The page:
Available at: https://digitalcommons.calpoly.edu/theses/1290
Date of Award
MS in Biological Sciences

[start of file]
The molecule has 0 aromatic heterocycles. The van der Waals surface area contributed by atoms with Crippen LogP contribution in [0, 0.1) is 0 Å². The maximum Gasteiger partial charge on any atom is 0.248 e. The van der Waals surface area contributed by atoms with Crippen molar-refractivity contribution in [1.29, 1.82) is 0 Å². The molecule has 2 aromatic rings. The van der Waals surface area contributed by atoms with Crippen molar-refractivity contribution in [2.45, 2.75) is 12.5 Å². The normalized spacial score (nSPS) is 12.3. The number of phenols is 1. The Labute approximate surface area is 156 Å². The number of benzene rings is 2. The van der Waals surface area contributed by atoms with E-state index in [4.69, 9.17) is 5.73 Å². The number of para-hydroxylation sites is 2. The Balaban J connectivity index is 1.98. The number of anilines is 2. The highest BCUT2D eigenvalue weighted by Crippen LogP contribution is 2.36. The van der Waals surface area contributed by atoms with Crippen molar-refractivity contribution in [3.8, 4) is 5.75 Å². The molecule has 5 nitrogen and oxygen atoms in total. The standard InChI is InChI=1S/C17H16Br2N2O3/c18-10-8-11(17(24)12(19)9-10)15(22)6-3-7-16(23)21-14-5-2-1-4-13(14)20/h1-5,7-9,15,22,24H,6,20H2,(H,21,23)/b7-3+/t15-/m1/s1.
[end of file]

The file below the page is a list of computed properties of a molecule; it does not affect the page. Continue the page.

Behavior may be dramatically influenced by changing environments, and differences in light intensity environments may have important behavioral consequences. One approach to understanding changes in behavior is by studying behavioral syndromes, suites of correlated behaviors reflecting between individual consistencies in behavior expressed within a behavioral situation (e.g., correlations between antipredator behaviors in different habitats), or across behavioral contexts (e.g., correlations among feeding, antipredator, or mating behavior) (Sih et al. 2004a). Guppies (Poecilia reticulata) provide a great model system to study behavior. Guppies are small, freshwater tropical fish that inhabit still pools in swift-flowing streams, and the backwaters of small rivers in mountain forest areas of Trinidad (Houde 1997; Magurran 2005). In this study I attempted to answer the following questions using three low predation populations of guppies : 1) Do guppies display a behavioral syndrome for aggression and/or courtship across light situations?; 2) Are there mean level changes in aggression or courtship across light situations?; 3) Are mean level changes influenced by differing social environments that include or lack sexually receptive females?; 4) Are there correlations between behavior and the androgen hormones testosterone and 11-ketotestosterone?; 5) Are there correlations between behavior and the stress hormone cortisol?; 6) Are there mean level changes in hormone release rates across light environments?; and 7) Is flexibility in hormone release rates influenced by social environments that include or lack sexually receptive females? Guppies exhibit behavioral syndromes for both aggression and courtship. Furthermore, guppies exhibit behavioral flexibility for both aggression and courtship, but only in social environments that include sexually receptive females. I found no correlations between behavior and androgen hormones. I also did not find any correlations between behavior and the stress hormone cortisol. Furthermore, I did not find any mean level changes in hormone release rates across light environments. Interestingly, cortisol levels were higher in social environments in which sexually receptive females were absent. Many studies have looked at how the environment influences courtship behavior in guppies, especially employing high predation populations, but few studies have examined aggressive behavior or behavior in general with low predation populations. Furthermore, few studies have determined the role social environments play, and how hormones may interact with behavior. This study is important because it helps illuminate how low predation populations deal with changes in light intensity environments, and adds to what we understand about guppy behavior in general.